More than two months into the Democrat-led impeachment inquiry against President Donald Trump, the views of the American public on removing the president remains largely unchanged.

What has changed however, is the country’s faith in the government.

Rep. Jim Himes (D-Conn.) believes that there isn’t “any fact that would change the minds of GOP lawmakers, as some Democrats are still hoping for Republicans to give in with President Trump like with former President Richard Nixon.

The Himes said he was a “little stunned by the unanimity on the Republican side,” especially among retiring lawmakers who don’t have to be concerned about surviving a GOP primary had they gone against Trump, according to NBC News. “We’re in a place right now where all that matters to my Republican colleagues is the defense of the president,” Himes added.

“We’re living in a really different era,” former GOP House member William Cohen said. “The partisanship is deeper. It’s a cynical, suspicious society. The conspiracy theories that were once fringe elements have been allowed to filter into the mainstream.”

Cohen was one of seven Republicans out of 19 sitting on the House Judiciary Committee who green-lighted impeachment articles against Nixon, as well as one of the most outspoken critics of Watergate at the time—but things have changed.

The American public has lost its faith in the government.

CNN’s Kyle Feldscher in a Nov. 29 analysis explained why Americans are still largely divided on whether the president should be impeached—with public opinion remaining virtually the same since October.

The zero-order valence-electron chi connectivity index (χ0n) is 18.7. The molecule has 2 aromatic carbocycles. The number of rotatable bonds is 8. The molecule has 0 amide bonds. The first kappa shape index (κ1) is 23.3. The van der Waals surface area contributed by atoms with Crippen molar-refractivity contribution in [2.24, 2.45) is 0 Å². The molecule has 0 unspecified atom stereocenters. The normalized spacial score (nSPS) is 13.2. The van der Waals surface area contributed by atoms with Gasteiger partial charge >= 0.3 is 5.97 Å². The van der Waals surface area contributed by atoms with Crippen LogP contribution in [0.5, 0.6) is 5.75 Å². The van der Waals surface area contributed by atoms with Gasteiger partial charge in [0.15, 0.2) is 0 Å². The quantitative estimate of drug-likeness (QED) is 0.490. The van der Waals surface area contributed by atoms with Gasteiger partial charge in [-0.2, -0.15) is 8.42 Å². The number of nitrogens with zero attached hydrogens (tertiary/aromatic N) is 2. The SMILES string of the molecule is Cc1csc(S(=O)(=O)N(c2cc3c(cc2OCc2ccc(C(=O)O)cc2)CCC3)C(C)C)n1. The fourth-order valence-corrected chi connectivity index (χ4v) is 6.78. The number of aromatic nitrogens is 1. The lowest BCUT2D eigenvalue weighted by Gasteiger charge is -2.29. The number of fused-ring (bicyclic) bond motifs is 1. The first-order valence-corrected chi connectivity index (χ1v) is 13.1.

The fact that “the Senate is unlikely to convict Trump” even if he is to “be impeached by the House” has “Everything to do with the public itself: Americans no longer trust their government,” Feldscher wrote.

A Nov. 26 Quinnipac University Poll reflected this: Despite that millions have tuned in to watch the hearings on television before the House Intelligence and Judiciary committees for the past few weeks, the public stance on impeachment did not change.

Public Trust

“The televised impeachment hearings haven’t had much of an effect on the president’s approval rating, or how voters feel about impeachment,” Quinnipac University pollster Tim Malloy said.

“That’s not great. And it points to a hard truth: House Democrats are going to have a tough time making their case to people they haven’t already convinced because most people generally think their lawmakers in Washington are lying to them,” Feldscher wrote.

But the American public still seemed to trust its government more back in the day than it does now, according to a Pew Research Center study published on April 11 on Public Trust in Government From 1958 to 2019.

“In the end, the hardest part of the impeachment inquiry for Democrats may not be proving Trump committed an impeachable offense. It may be convincing a jaded American public that it matters,” Feldscher wrote.

Conservatives, on the other hand, are positive that Democrats won’t be able to sway the American public and that the president’s re-election is ensured.

“The Democrats have just hoisted themselves on their own petard, guaranteeing Donald Trump re-election in 2020,” Fox host Jeanine Pirro said on Dec. 7 of Democrat efforts to remove the president. “Nancy Pelosi, wrapping herself in God, country, and the American flag has called for the impeachment of the 45th president of the United States, unleashing her looney, leftist partisans in the most blatant political effort to impeach a duly elected president in history, who they have viciously attacked since day one.”